THURSDAY, NOV. 20 — When you think of immigration reform, you likely
think of people sneaking over the borders illegally.
You don’t think Fulbright scholar.
You don’t think key innovator in digital mapping technology.
You don’t think local favorite soccer coach.
But Oscar Castaneda, a
Lansing Guatemalan immigrant, fits that picture, and he’s in danger of having
to leave the country. That’s why he will be glued to every word President
Barack Obama has to say has to say when he addresses the nation at 8 p.m.
Obama’s executive action could prevent deportation for
5 million people living illegally in the U.S. The White House immigration
web page also says Obama supports streamlining the legal immigration process by
establishing “a simple and efficient legal immigration system that rewards
anyone willing to work hard and play by the rules.”
“If he helps families that have American children, it won’t
help me,” said Castaneda, 52, a high-tech Fulbright scholar who had to leave
his job in the Geography Department at Michigan State University in March
because his work permit expired. “If he throws a line into the stream, it will
help me. If he throws a wide general blanket I might benefit from it. I’m not
holding my hopes too high though.”
Castaneda has lived in the U.S. since 1993 when he attended SUNY Buffalo
as a Fulbright Scholar. He’s had visas and even applied for his green card. But
his application has been stalled and his work permit expired. He’s lost his job
and his house and now is working his way through his savings. His fate carries
the fate of his wife and two daughters as well. If he gets a work permit, they
can too. If hee is denied, they are denied too.
Castaneda’s 23 years in the U.S. has been permitted in increments of two
and four and one-year applications, documentations and fees.
He says he’s spent more than $45,000 over the years for lawyers to help
him with his applications, not counting the application fees themselves, which
are nearly $200 for each member of his family.
Castaneda’s daughters were ages 1 and 2 when they came to the U.S.
The process is thick in bureaucracy, acronyms and “i’s” and “t’s” to
“Even if (Obama’s executive order) benefits me, it’s temporary relief,”
Castaneda said. “Those guys in Congress don’t do anything. The worst thing is a
system that doesn’t work and no one moves a finger to fix it.
Republicans have already vowed to try to overturn Obama’s action.
Castaneda’s friend, Daniel Foster, created an online petition to raise
awareness about his problem and try to get legislators to support a waiver to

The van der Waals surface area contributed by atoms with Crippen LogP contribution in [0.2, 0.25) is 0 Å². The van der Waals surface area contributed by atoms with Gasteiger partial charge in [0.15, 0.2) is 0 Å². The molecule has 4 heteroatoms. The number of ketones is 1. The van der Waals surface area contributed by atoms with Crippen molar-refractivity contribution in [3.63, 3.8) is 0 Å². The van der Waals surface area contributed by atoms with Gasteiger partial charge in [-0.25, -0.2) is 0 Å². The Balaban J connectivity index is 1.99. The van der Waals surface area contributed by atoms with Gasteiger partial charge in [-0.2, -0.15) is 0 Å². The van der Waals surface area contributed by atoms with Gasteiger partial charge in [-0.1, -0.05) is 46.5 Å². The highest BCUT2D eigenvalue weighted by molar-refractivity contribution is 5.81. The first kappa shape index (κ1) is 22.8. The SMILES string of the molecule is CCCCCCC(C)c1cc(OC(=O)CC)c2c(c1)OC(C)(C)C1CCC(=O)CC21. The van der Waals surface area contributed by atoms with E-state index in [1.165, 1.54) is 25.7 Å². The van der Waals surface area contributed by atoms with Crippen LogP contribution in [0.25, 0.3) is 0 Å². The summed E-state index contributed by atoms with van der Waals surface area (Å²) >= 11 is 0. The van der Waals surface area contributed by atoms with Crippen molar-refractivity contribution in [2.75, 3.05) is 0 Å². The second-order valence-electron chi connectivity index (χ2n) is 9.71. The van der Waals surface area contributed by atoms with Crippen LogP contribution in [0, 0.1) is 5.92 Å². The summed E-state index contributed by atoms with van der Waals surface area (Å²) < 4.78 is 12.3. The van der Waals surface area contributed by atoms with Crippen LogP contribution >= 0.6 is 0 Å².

keep him here. There are more than 1,600 signatures on the site as of this
The goal is to take the petition to Sens. Debbie Stabenow, Carl Levin and Rep. Mike
Rogers to seek their help getting a waiver.
Castaneda's research in Geographic Information Systems
has helped bring millions of dollars into the Cities of Lansing/East Lansing,
the State of Michigan, and the U.S. economy, and improve the online maps we use
every day in our smartphones and GPS devices,” the website says. “He serves the
mid-Michigan community by coaching and promoting youth soccer with CASL,
has been an active member of University Reformed Church for 15 years, and
befriended countless international students and scholars at Michigan State
University. Now, after 20 years of contributing to our country and communities,
legally living and working here, our government plans to kick him out and send
him back to Guatemala along with his wife and daughters. This, despite a letter
from the government of Guatemala stating that they have no objection to Oscar
staying in the U.S.”
Foster, a longtime family
friend, said Castaneda is “trying to do the right thing in the process.”
He continued, “What’s really puzzling is there doesn’t seem to be a good
reason why this two-year requirement isn’t being waived. It was so long ago the
document that they want, those departments don’t even exist … . It’s been a big
amount of time. The process is so drug out. It feels like Keystone Cops.”
Castaneda said he would not likely return to Guatemala because he has
high-tech skills and his country isn’t a high-tech country. He said he would
consider Canada, New Zealand or Australia.
He doesn’t like thinking about leaving at all.
“The day I lost my house I was deeply embarrassed,” he said. “I had
never not had work a day in my life. What do I tell the people in my
neighborhood? I put letters in my neighbors’ mailboxes. People started coming
to me saying, ‘So you’re not an American? How come you never applied for
citizenship? How come you didn’t become an American?”
“You don’t know how extremely convoluted the system is,” he said.
Foster said he’s learned a lot about what it takes to come to the U.S.,
and not to take it for granted.
He said the comments on the petition drive website are humbling.
“Look at all the comments — soccer, church, community,” he said. “All
the amazing ripple effects of someone’s life you don’t usually get to hear that
until someone dies. Why would we want to give up this family? It would be
needless. It’s a dislocation that doesn’t have to be.”